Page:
How to Deduct Your Home Office Expenses
Whether you work for yourself or for someone else, if you use some specific part of your home for business, you may be entitled to deduct your associated office costs. First and foremost your home office area must be used repeatedly and solely for the needs of your business-in other words, you can't set up a computer in the family room, type an invoice on it occasionally and expect to use it as a home office deduction. The part of your home which you designate as your home office must be the primary place where you conduct your business, meaning you meet and deal with clients there. If you are using an independent, unattached structure such as a stand-alone garage or a guesthouse, for your business, it may also be eligible for the home office deduction in the eyes of the IRS.
Remember that the IRS stipulates that your home business location must be the sole place you conduct your business responsibilities, work and meetings. If you are a worker employed by someone else, but also have your own home business on the side, you are required to meet the same standards as any self-employed taxpayer. One scenario which will probably not pass the eagle eye of the IRS would be if you are employed full time by a regular employer who, for whatever reason does not provide you a regular office at its primary location. Therefore, having a home office-and deducting your office expenses--simply to make life easier for your employer probably won't qualify you for home office deductions.
If you have determined that you've met all the IRS requirements for claiming a reasonable deduction for the expenses of your home office, you may be able to deduct a part of your real estate taxes, rent or mortgage payment, insurance and utilities, and such repairs such as painting or installing new windows, etc. The total amount you will be able to deduct for your home office will depend on the portion you claim you use the office for which is strictly for your business. Of course this deduction will be lessened if the income from your business is not as much as your business expenses.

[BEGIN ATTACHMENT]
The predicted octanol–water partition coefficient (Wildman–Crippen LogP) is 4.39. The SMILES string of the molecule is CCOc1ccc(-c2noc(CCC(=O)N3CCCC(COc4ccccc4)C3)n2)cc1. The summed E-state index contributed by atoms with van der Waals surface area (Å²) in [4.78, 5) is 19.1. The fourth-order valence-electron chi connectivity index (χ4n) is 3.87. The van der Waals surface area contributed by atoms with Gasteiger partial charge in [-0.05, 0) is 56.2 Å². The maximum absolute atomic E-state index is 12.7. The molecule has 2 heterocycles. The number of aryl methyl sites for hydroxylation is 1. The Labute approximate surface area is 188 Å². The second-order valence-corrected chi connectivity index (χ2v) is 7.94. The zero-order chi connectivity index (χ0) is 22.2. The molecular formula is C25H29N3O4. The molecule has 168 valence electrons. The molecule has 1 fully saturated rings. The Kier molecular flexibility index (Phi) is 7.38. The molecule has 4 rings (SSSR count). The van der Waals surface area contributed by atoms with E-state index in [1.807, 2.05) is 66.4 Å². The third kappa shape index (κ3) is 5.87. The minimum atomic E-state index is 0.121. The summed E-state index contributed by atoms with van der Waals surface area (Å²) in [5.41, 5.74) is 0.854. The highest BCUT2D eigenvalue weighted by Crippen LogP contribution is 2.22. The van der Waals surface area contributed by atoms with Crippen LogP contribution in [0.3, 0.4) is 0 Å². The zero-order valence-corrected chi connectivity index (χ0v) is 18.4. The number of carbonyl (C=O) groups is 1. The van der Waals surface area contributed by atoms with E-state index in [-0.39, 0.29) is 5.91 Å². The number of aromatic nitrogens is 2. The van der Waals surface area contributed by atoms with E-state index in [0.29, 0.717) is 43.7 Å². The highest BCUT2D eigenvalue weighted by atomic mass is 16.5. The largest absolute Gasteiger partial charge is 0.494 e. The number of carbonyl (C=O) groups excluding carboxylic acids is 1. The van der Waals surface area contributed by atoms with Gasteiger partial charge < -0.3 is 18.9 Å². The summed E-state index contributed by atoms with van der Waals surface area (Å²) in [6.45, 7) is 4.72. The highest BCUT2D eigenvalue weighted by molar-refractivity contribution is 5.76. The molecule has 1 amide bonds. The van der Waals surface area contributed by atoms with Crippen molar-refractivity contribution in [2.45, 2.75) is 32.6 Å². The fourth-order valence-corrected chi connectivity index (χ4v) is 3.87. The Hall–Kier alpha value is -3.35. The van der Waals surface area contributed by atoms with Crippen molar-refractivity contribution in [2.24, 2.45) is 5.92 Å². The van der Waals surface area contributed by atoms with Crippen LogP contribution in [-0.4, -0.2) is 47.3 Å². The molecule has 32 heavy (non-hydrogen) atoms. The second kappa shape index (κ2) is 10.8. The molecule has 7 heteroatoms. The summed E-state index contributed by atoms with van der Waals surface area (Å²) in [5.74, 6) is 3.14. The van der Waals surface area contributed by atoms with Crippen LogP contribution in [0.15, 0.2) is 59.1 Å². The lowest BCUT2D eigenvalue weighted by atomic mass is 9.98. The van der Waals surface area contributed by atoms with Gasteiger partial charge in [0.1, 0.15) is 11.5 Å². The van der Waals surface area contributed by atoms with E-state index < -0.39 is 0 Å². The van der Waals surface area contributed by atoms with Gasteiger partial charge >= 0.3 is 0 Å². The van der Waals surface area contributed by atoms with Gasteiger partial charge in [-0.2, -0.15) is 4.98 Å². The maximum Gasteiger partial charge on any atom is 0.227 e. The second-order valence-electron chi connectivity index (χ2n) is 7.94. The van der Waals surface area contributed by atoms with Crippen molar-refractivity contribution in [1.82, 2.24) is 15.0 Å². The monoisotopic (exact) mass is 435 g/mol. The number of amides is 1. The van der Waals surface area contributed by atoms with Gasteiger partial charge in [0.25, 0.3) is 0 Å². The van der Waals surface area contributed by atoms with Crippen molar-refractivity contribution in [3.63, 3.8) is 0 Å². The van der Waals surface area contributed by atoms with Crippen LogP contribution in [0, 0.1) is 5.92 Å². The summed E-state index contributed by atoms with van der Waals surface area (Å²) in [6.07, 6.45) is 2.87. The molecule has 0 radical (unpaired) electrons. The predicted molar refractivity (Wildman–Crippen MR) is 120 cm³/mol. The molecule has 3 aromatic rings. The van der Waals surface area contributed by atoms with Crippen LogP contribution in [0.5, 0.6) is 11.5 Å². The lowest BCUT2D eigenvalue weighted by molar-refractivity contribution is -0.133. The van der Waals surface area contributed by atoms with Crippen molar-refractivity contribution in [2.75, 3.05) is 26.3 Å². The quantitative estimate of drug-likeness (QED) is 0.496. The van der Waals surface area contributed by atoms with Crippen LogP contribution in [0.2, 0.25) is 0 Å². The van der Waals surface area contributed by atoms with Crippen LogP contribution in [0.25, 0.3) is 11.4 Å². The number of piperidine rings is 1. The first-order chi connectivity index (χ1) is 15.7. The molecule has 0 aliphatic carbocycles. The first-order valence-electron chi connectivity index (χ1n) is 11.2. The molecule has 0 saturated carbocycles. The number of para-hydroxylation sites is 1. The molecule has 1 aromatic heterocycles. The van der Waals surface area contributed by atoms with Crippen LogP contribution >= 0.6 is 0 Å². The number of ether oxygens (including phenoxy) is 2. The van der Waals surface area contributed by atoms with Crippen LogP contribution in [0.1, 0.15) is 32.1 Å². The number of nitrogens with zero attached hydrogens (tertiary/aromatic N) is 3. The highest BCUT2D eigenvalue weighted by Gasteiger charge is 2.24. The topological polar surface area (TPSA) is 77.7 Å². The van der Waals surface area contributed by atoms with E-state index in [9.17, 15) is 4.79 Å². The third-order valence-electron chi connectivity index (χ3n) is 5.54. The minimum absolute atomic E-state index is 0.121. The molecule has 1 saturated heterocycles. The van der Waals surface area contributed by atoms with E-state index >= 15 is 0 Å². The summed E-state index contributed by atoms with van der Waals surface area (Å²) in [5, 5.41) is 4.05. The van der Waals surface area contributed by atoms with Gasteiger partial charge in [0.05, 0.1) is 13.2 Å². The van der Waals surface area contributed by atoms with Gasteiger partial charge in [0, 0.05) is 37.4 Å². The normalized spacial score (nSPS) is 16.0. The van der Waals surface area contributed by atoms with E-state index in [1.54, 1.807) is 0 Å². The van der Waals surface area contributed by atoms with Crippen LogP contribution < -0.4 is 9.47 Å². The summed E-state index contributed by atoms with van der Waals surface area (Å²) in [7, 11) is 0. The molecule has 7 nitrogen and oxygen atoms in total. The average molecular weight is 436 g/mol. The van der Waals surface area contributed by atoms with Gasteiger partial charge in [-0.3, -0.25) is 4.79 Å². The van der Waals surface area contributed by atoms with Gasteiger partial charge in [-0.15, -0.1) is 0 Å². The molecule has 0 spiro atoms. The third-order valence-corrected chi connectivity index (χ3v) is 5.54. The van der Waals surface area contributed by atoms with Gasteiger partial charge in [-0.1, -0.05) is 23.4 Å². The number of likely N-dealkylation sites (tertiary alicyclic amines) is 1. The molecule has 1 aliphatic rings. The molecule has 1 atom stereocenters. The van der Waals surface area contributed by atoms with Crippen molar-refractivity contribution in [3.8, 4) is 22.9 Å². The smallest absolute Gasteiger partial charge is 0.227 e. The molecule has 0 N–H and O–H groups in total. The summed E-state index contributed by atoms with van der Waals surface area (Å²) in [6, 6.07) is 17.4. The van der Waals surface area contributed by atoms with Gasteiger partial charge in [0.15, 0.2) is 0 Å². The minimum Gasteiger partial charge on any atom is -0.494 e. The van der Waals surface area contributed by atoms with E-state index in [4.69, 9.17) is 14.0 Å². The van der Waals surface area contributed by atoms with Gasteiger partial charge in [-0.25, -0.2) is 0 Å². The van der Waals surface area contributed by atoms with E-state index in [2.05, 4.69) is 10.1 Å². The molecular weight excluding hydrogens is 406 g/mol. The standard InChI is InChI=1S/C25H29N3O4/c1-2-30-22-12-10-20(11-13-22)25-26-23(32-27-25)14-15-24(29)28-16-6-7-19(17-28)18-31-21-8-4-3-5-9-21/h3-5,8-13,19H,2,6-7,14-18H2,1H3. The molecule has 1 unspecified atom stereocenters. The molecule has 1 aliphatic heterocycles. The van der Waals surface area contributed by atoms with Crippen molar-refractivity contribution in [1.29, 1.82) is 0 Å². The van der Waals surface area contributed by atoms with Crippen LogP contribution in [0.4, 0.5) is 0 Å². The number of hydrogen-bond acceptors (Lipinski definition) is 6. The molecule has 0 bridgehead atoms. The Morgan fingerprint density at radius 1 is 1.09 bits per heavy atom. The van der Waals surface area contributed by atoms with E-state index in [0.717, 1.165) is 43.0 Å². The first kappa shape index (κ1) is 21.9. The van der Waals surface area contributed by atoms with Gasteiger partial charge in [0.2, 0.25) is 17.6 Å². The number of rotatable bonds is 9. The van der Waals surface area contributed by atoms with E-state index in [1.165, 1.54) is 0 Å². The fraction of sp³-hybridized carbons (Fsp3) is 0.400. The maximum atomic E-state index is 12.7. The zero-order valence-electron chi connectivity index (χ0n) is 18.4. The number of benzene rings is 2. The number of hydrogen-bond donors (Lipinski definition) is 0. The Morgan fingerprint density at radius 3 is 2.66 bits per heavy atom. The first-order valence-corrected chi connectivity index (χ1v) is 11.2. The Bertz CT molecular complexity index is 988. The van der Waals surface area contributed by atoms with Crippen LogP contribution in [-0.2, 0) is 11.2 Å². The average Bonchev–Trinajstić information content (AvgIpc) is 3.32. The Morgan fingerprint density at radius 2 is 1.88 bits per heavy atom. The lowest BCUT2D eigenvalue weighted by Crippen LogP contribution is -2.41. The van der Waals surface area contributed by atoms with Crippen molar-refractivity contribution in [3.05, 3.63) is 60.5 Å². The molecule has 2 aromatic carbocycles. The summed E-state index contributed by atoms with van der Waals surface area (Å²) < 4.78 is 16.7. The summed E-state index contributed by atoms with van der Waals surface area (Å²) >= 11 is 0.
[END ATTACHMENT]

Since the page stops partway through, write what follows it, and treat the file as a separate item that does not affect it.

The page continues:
One home office issue that was a tax problem previously was when you sold your residence, as you then owed tax on that percentage of the home you had claimed as a home office expense. The IRS has said that taxpayers no longer are required to do this, however unless your home office is not attached to your home.
When deciding to take the home office deduction, keep in mind that your designated office space must be used on a regular basis in order to qualify, and that not-for-profit activities such as your hobbies do not qualify you to take a home office deduction. The most common way of figuring the portion of your office used exclusively for business is to divide the area of your home used strictly for business by the total square footage of your home, or, alternatively, divide the number of rooms in your home used exclusively for business by the total number of rooms in your home-if all the rooms in your home are approximately the same size.
The IRS cautions taxpayers to make themselves very familiar with all requirements necessary to take the home office tax deduction. Don't forget, this particular type of deduction can flag an unwanted audit, so make sure your record-keeping is impeccable if you plan to take the home office deduction.